Small birds roost and nest on the bigger ones. There’s a hierarchy food and waste chain based on altitude, gravity pulling leftovers down through each layer, filtering evolution. The huge ray gliders drift through schools of brilliant parrot squirrels bursting with colour. The entire world is a continually shifting miasma of hues and sound.
At night, they glow. Flourescing horse pelicans trailing long tails of feather lights. Firefly minnow finches exploding with colour en masse looking for mates. Peacock trout cry out as they display fireworks of neon-shimmering leaves along their spines. Jellyfish Condors drip glowing willow-tree stingers to attract the mothgrouse. Deep-sky angler dragons trail ribbon-like through the lower atmosphere, dangling their lures like intelligent flares. Eel geese honk in giant arrow formations, stripes running across their bodies in synchronized communication. And the fissures underneath the massive air-island floaters above us glow with algae all colours of the rainbow.
I cannot see the ocean below or the sky above. I am a scientist and my name was Walter. My research mission ended six years ago but I elected to stay. There are skytribes here. I researched them and befriended them. Their name is birdsong that I have painstakingly learned to reproduce with my whistling.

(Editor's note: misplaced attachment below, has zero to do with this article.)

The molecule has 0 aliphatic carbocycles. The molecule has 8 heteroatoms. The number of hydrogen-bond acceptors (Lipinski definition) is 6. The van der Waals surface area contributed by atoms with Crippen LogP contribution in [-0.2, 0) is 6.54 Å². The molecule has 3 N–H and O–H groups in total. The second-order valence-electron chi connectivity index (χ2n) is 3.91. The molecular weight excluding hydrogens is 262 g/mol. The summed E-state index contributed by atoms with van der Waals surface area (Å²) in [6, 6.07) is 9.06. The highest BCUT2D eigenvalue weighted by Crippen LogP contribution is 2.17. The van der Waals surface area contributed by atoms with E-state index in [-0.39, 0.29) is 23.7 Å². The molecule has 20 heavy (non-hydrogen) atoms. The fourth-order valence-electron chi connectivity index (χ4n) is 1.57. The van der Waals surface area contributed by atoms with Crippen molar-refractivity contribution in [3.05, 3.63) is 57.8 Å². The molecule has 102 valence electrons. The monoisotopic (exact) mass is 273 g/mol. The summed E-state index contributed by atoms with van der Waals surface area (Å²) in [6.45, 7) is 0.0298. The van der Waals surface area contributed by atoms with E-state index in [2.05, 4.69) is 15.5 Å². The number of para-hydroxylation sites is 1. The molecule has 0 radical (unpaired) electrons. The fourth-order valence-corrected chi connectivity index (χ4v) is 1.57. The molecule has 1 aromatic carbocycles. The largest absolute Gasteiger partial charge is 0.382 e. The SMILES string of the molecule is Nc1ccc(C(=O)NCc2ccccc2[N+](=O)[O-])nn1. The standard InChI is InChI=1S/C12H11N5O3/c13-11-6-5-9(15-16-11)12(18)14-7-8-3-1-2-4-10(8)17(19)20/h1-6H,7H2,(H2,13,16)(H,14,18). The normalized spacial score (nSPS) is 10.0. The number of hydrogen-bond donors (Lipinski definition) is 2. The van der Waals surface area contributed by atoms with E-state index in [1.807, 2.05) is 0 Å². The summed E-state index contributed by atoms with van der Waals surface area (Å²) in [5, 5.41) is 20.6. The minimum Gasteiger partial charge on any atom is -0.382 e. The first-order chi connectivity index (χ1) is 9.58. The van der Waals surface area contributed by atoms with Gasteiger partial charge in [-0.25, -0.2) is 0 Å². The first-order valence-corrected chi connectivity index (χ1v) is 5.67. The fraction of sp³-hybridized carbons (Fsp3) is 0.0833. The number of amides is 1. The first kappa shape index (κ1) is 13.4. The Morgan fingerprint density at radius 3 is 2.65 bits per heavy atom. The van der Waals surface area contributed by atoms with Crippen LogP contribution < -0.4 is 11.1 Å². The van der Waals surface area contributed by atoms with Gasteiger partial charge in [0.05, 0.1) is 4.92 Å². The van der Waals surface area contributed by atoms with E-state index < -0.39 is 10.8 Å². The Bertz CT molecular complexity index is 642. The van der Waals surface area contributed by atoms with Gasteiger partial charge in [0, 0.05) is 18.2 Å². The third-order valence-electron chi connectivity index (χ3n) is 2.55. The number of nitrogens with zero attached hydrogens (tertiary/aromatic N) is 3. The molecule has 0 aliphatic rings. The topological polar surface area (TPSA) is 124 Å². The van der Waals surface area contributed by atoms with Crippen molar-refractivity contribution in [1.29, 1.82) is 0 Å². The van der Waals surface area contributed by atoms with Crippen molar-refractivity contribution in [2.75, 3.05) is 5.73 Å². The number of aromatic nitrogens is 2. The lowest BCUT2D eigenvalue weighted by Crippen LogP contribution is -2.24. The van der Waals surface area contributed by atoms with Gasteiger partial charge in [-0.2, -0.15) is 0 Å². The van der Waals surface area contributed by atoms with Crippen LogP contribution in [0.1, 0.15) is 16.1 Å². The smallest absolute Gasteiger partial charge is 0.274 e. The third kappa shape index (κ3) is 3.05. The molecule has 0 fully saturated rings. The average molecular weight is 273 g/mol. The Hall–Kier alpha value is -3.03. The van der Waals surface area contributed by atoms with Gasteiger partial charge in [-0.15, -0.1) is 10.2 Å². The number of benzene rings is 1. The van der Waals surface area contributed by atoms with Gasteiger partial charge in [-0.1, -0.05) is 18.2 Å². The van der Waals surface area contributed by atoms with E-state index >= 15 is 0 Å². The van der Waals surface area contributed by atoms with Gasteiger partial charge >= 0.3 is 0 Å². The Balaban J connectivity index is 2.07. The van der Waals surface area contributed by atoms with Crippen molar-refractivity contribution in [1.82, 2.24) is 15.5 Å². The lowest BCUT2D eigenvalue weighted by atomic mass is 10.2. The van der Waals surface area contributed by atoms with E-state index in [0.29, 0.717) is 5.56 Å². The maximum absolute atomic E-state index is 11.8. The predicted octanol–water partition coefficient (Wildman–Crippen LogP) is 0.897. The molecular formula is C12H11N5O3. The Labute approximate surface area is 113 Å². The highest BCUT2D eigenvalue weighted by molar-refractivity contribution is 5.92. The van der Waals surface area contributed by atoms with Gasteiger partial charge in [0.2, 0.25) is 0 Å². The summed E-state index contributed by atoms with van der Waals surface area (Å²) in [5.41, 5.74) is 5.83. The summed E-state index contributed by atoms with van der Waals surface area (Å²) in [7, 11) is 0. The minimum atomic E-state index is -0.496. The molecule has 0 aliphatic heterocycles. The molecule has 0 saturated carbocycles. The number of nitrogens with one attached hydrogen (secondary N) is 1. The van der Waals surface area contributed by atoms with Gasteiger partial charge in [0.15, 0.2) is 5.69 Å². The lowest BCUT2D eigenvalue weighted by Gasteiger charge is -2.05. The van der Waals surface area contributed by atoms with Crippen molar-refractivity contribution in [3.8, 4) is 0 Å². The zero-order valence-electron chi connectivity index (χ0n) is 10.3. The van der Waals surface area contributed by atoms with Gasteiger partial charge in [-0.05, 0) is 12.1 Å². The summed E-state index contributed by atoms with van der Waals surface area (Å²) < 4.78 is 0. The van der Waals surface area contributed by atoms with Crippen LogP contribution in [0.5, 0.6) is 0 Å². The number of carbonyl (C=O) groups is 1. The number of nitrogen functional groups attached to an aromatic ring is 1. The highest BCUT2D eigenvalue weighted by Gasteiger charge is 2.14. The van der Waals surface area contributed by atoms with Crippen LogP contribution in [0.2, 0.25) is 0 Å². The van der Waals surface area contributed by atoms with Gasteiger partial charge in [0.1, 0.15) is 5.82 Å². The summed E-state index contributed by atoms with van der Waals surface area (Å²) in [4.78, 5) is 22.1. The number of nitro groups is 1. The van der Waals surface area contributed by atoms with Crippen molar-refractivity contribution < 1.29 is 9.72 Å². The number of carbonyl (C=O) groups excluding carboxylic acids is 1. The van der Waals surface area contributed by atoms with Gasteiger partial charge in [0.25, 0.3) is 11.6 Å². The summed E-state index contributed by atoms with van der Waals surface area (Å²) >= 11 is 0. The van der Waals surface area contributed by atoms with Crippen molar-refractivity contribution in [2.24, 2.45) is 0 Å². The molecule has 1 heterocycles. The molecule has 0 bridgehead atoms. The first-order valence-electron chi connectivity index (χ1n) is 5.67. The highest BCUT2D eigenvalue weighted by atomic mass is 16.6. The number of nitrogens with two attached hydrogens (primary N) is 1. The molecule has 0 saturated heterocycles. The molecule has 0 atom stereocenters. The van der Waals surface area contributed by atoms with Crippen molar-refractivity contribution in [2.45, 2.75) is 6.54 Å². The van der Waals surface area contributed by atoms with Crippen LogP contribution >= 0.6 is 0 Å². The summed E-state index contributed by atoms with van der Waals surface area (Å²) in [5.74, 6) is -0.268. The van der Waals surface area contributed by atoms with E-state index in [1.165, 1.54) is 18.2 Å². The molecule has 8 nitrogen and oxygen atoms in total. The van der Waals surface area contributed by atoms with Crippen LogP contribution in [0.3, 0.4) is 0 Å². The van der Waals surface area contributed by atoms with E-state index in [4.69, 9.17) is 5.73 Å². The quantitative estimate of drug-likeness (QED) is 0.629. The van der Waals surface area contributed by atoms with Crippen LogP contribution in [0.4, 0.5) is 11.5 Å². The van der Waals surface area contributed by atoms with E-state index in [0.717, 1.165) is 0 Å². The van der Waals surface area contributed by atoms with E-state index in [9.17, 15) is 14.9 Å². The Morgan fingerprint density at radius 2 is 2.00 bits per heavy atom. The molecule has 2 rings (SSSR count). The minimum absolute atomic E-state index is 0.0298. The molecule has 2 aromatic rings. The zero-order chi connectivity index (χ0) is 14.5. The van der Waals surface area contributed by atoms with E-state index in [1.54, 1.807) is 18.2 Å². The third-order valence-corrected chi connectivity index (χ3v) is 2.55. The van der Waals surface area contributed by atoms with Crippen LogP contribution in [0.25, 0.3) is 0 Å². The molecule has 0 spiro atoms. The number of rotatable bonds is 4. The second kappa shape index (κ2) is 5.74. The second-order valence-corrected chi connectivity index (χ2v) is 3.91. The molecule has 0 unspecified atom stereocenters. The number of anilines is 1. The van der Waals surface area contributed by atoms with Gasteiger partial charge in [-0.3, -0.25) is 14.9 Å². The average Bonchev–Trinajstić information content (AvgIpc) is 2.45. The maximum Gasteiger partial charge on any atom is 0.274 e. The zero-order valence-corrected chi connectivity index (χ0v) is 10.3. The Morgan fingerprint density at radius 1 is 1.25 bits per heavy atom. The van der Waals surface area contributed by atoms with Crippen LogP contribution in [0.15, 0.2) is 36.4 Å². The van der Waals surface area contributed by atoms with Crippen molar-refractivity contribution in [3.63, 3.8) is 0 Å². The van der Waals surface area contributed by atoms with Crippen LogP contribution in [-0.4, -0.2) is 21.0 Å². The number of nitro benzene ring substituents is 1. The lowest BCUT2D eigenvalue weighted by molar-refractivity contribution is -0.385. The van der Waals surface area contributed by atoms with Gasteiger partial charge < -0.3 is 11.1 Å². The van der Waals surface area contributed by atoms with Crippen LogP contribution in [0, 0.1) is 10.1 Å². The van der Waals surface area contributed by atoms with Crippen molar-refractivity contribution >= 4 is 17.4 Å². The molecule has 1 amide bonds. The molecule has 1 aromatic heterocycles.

My research helped classify them as a non-threatening, level-four primitive civilization. Tagged for quarantine non-involvement until such time as they develop the technology to explore space.
Personally, I see them as stalling at a sweet spot in their evolution that needs no improvement. There has been little to no change in them in millions of years, much like crocodiles or barracudas back on Earth.
I theorized that they started as a symbiotic relationship, remora-like with larger birds. Eventually, they started steering the birds to the best food. In time, that control made the remoras dominant and the larger birds the underlings. The remoras had to band together in schooltribes to hunt. Communities formed. Societies followed.
They have insect-like iridescent chitin armour skin. They reproduce by back spores seasonally like dandelion seeds. They hatch from eggs and go through larval stages in huge tadpole flocks. They mature into their final three stages as warm-blooded and gradient from male to female to genderless over their lives.
I’ve named the second-stage one next to me Rebecah. Her legs blend and clutch with the neck of her mount perfectly, forming the illusion of a swantaur. Her mane ripples out behind her.
She looks over at me with smile that I saw as terrifying years ago with all those eyes and beak teeth but I see as endearing now.
My mount is a ravenshark. My body is smeared with the fluorescent paint needed to mock Rebecah’s chitin skin. I have proven myself to them. They are fascinated by my ability to hold onto my male ‘stage’ for longer than usual. I have entered into their oral tribal history.
Rebecah screams the hunt scream and raises her spear. I copy her and we both dive. The hunt is on.
I live here now.